According to a training session for recruits, the IFE’s goal is “not simply to give da’wah [call to the faith]. Our goal is to create the True Believer, to then mobilise those believers into an organised force for change who will carry out da’wah, hisbah [enforcement of Islamic law] and jihad. This will lead to social change and iqamatud-Deen [an Islamic social, economic and political order]”. IFE’s “entryism” helped to install Lutfur Rahman as the Labour leader of Tower Hamlets council. He then gave them millions of pounds in grants. Mend also appears to have been funded by Tower Hamlets. Mr Rahman was expelled from the Labour Party, but re-elected as an independent, with IFE help. He represents Islamism’s closest ally in UK political office.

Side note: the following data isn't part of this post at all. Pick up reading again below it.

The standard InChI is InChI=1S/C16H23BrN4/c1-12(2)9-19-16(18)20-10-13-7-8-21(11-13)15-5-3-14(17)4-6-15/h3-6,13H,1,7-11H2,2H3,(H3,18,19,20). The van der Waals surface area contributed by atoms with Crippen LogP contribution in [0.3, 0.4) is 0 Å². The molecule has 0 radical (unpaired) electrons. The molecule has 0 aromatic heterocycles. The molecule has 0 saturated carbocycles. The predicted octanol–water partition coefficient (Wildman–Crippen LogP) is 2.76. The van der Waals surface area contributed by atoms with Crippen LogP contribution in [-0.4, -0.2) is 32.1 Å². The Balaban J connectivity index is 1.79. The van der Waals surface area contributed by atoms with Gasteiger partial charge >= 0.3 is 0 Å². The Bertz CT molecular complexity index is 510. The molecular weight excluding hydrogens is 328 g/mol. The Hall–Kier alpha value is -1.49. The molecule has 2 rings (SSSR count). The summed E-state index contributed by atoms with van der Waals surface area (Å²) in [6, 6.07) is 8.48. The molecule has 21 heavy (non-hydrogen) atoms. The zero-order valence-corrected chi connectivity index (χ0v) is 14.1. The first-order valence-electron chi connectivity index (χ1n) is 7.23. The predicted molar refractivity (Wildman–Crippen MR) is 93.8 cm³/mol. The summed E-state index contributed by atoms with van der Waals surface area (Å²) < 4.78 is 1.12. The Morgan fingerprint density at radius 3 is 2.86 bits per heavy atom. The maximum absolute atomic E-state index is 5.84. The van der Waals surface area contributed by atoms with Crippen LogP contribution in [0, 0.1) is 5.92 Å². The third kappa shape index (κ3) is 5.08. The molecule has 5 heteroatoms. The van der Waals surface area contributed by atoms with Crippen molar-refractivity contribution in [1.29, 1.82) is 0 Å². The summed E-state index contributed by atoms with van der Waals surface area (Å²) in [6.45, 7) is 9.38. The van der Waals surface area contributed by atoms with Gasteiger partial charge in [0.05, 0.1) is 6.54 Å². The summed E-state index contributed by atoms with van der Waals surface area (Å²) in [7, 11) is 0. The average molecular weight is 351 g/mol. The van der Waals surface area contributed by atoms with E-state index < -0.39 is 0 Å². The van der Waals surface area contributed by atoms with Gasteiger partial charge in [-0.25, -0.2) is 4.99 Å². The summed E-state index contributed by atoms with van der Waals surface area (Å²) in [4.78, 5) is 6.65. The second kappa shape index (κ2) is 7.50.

But for those who dare to criticise..
Mend and YouElect, along with the IFE, the Muslim Council of Britain, the Unite union and the TUC, on Saturday organised a “march against Islamophobia”, assembling outside that well-known media hotbed of hate, the BBC.
“Islamophobia”, one of Mend’s favourite charges, is a standard accusation made by Muslim wrongdoers to smear critics and deter scrutiny. No doubt this article will attract a similar response. But every time the charge is abused by the likes of Mend, it loses a bit more credibility and further damages the genuine victims of anti-Muslim prejudice.
And no doubt this blog post will attract the same response. Not since 1559 has there been an Act of Uniformity in England requiring everyone to assent to a particular worldview. It took more than 300 years to eradicate that. But now we see a new Act of Uniformity being imposed which elevates sexual orientation to a quasi-religion, and religious equality to the status of biological sexual identity. This is the new ideological ‘Truth’. It is secular pluralism and moral relativism imposed by cultural uniformity and political orthodoxy, if not by statute law. Resistance is not futile, but it is perilous in the extreme.